A new piece of medical equipment is changing the game at Mercy Hospital.
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The new ECMO machine does the work of the heart and lungs by oxygenating a patient’s blood outside of the body and then pumping it back in.
At just 23 years old, most of Tom McClelland’s time in a doctor’s office was spent getting his physicals for school sports. Measuring in at 6-foot-6-inches, McClelland was a shoe-in for the baseball, football and basketball teams. Tall, strong and athletic, McClelland seemed like a perfectly healthy guy—until he suddenly went into cardiac arrest.
McClelland is a police officer in Miller County. He was serving a search warrant one day when he passed out on his way back to his truck. When he woke up, he was at Mercy Hospital, and 10 days had gone by. “I had no idea what had happened,” he says. “They told me I went into cardiac arrest and was put into a medically induced coma.” Doctors still aren’t sure what happened to McClelland’s heart, but thanks to a new ECMO (extracorporeal membrane oxygenation) machine and the expertise of Dr. Sunil Prasad, McClelland lived.
“We didn’t used to have the ability to take on patients with respiratory or heart problems that are more aggressive,” says Dr. Sirish Parvathaneni, a cardiac and thoracic surgeon at Mercy, who worked on McClelland’s case with Dr. Prasad. “Here’s a healthy guy who doesn’t smoke, so why can’t he get air to his lungs? And he has a healthy heart, so what’s wrong?”
Dr. Parvathaneni and Dr. Prasad grew up together in Chicago and worked together at Barnes Jewish Hospital in St. Louis, and Dr. Parvathaneni helped convince Dr. Prasad to bring his expertise and the ECMO machine to Springfield.
Put simply, the ECMO machine does the work of the heart and lungs. Blood is pumped out of the body and oxygenated through the ECMO machine before being pumped back into the body. In McClelland’s case, the ECMO was hooked up to his neck and groin for 10 days in order to give his heart and lungs time to heal.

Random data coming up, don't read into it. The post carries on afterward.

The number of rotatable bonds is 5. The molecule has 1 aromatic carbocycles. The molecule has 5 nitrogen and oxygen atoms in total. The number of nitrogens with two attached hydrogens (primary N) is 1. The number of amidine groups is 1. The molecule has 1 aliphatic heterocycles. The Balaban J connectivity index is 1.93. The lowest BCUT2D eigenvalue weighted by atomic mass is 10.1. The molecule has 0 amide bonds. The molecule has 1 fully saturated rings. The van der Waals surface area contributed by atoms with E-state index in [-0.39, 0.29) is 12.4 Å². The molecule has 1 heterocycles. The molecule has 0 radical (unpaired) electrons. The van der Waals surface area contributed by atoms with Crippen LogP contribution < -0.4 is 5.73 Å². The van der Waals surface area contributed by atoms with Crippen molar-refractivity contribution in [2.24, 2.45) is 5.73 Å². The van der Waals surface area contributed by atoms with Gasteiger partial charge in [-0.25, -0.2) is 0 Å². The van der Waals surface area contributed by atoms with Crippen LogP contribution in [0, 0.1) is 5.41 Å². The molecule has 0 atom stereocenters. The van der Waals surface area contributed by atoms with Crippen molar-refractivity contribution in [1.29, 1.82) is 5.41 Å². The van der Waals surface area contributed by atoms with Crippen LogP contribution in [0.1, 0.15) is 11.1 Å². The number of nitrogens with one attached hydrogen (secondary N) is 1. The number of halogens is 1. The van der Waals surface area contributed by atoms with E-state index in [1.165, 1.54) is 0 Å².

“When we got [McClelland], he was basically dead,” Dr. Parvathaneni says. “He was blue. He actually flatlined. We had no way to get oxygen to his body. The ECMO machine allowed us to oxygenate the blood and then pump it back in.”
It turned out that back at his car when McClelland passed out, his fellow officers administered CPR, but things went from bad to worse when McClelland threw up into his lungs, which blocked his airflow.
This is where the ECMO machine comes in. The success rate is still pretty low—60 percent for lung problems and 20 to 40 percent for heart problems—but it’s a lifeline patients with severe cardiac or respiratory problems didn’t have before.
While the ECMO machine has been around for some time in larger markets, it’s new to Springfield. “It’s actually used a lot for pediatric surgery for babies with congenital diaphragmatic hernias,” says Dr. Parvathaneni. It’s also used frequently for patients with a severe flu or pneumonia. When the ECMO machine and Dr. Prasad arrived in Springfield, the new technology was put to use right away. The first patient had really bad lungs. The next three had bad hearts. “Before, we wouldn’t be able to operate on half of these patients,” Dr. Parvathaneni says. “Now we’ve given them a fighting chance.” The ECMO machine now gives doctors an additional therapy option to use on patients suffering from severe cardiac or respiratory failure.
It might sound surprising, but the arrival of flu season is when Dr. Parvathaneni believes the ECMO machine will really be put to good use. “When a young person gets the flu and stays home thinking they’ll get better, they eventually come to us half dead,” he says. “With this machine, we can rest the lungs and let the virus work its way out of the system.” At the end of last November, Mercy had four ECMO machines. One week, three of those machines were in use. “We have one guy on an ECMO, and we replaced all of his heart valves,” Dr. Parvathaneni says. “This is a young guy in his 30s. At least now he has a fighting chance.”
As for McClelland, he’s back to work and living a normal life thanks to a defibrillator that catches irregular heart rhythms.
“Now that we’ve got the right guy to run this program, we’ve had a lot of successes,” Dr. Parvathaneni says. “We couldn’t have done this without Dr. Prasad. You can have the machine, but you need the right people to make it work, including those unsung heroes like the nurses and the perfusionists. They are so vital to this.”